March was a historic month for the markets as stocks collapsed in the wake of the escalating coronavirus pandemic.
It’s appropriate timing for the release of a new book on nearly the 10-year mark of another event that shook the markets… the Flash Crash of 2010, when the S&P 500 Index plunged by 5% in four minutes. The book covers the crash and one of the people blamed for it: day trader Navinder Singh Sarao.
Last week, Bloomberg featured an excerpt from the book: Flash Crash: A Trading Savant, a Global Manhunt, and the Most Mysterious Market Crash in History. It covered Sarao’s background, and how he found himself in the center of the blowback from the Flash Crash.
Sarao doesn’t sound like the classic archetype of a trader at all. In fact, as his description highlights, he was more of a gamer than a trader in how he dealt with the markets, treating them like the FIFA computer games he played.
Sarao was almost detached in terms of how his trading connected to the realities of the market and his life… including when applying strategies like “spoofing,” or faking demand and orders, which caused him to become a high-profile target in the midst of the search for a scapegoat for the Flash Crash.
The short bio is a reminder that the traders of today aren’t always the swashbuckling types that we often think of, from the era of Gordon Gecko and the 90s Wolf of Wall Street brokers of Long Island.
During the midst (and the aftermath) of the Great Recession, one of the best places to invest for a savvy investor was in for-profit college companies.
From an investment standpoint, the logic was sound. A lot of people who were displaced from the recession decided to go back to school for new training, but they obviously needed school to be flexible and fairly inexpensive.
Enter the boom in the for-profit trio of online universities: University of Phoenix, Bridgepoint Education – now known as Zovio (ZVO) – and DeVry University.
All three – and several other companies – had massive online presences, making it easy for professionals to get reeducated on their own schedule from home.
That’s not the only reason the trio was such a great set of investments… the Great Recession also lined up with the millennial megatrend.
In addition to a wave of unemployed professionals, a massive number of millennials were just reaching college age around 2008. This led to a surge in demand for higher education that traditional universities wouldn’t be able to support alone.
The numbers speak for themselves…
Enrollment at University of Phoenix peaked at an all-time high of more than 470,000 in 2010, while Bridgepoint was named the fastest-growing private education company in America in 2008.
What you may not know – partially because each of these companies has either gone private or changed its name since the recession – is that each of these schools was either public or owned by a savvy private-equity firm.
At the time, University of Phoenix was publicly listed as Apollo Education, and eventually acquired by private-equity firm Apollo. Likewise, Bridgepoint was formerly owned by Warburg Pincus.
They eventually ran into trouble because of how they ran their businesses… but these companies had the right idea in focusing on the millennial “age wave.”
And they’re not the only ones who can take advantage of megatrends. By following large shifts like this, investors can get a jump on profits.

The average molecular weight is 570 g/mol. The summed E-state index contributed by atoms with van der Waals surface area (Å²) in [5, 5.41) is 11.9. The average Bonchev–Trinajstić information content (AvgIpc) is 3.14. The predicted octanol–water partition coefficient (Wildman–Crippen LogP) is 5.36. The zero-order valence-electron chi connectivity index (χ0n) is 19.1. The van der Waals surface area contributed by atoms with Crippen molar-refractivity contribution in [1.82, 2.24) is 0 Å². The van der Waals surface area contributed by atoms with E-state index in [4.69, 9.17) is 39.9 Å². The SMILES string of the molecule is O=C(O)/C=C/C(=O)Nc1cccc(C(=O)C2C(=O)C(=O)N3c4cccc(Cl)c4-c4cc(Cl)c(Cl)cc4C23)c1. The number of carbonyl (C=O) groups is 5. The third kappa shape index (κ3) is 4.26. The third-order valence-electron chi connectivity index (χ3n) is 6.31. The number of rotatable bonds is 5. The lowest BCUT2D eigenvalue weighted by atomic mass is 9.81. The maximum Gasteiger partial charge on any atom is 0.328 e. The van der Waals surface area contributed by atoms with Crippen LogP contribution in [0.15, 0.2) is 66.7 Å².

A great example was when investors bought raw material suppliers as China started to open trade to the world, causing demand to skyrocket.
Another recent demographic shift in the U.S. has been the rising Hispanic population – both through immigration (particularly from Mexico) and higher birth rates for current U.S. residents of Hispanic origin.
Some companies are aware of these trends and have been able to cater towards this shift. As Hispanic culture is more widely recognized, and as the actual demographics in the U.S. shift, companies like Hormel Foods (HRL) have successfully followed this megatrend.
While some of the company’s oldest and largest brands include SPAM and Skippy peanut butter, it has turbocharged its returns by expanding into a number of Mexican offerings.
In 2009, Hormel created a joint venture called MegaMex Foods to bring a variety of Mexican foods to the U.S. market. MegaMex includes products like guacamole, taco sauce, and several Mexican food chains like Chi Chi’s and El Torito.
This investment proved to be massively profitable for Hormel. From 2009 until 2016, the company’s return on assets (“ROA”) expanded steadily from 9% to 13%.
That said, beginning in 2016 when the current presidential administration took office and took a strong stance on immigration, the gains realized from the MegaMex investment appear to be reversing, with Hormel’s ROA falling back to 9% in 2019.
That said, investors still appear bullish on the company despite the slipping returns. Hormel’s price-to-earnings (P/E) ratio has continued to rise and remains above market averages. The company’s Uniform P/E ratio is currently at 30, which is above market averages around 20.
While it may seem like investors are missing Hormel’s recent profitability declines, the reality is the as-reported metrics are just wrong.
Hormel’s profitability hasn’t fallen back to 2009 levels in the last four years – it’s as strong as ever. But that’s only visible under Uniform Accounting…
After adjusting for misleading line items like the treatment of goodwill and non-cash stock option expenses on as-reported financials, we can see that Hormel’s Uniform ROA has expanded from 15% in 2009 to peak levels around 22% – which it has maintained since 2016. Take a look…
Regardless of the effect the current administration has had in terms of immigration figures, the value of Hormel’s investments into Mexican food has remained. This isn’t a company that investors are too bullish on… It’s one that the market knows has recognized the larger-scale demographic shifts.
May 21, 2020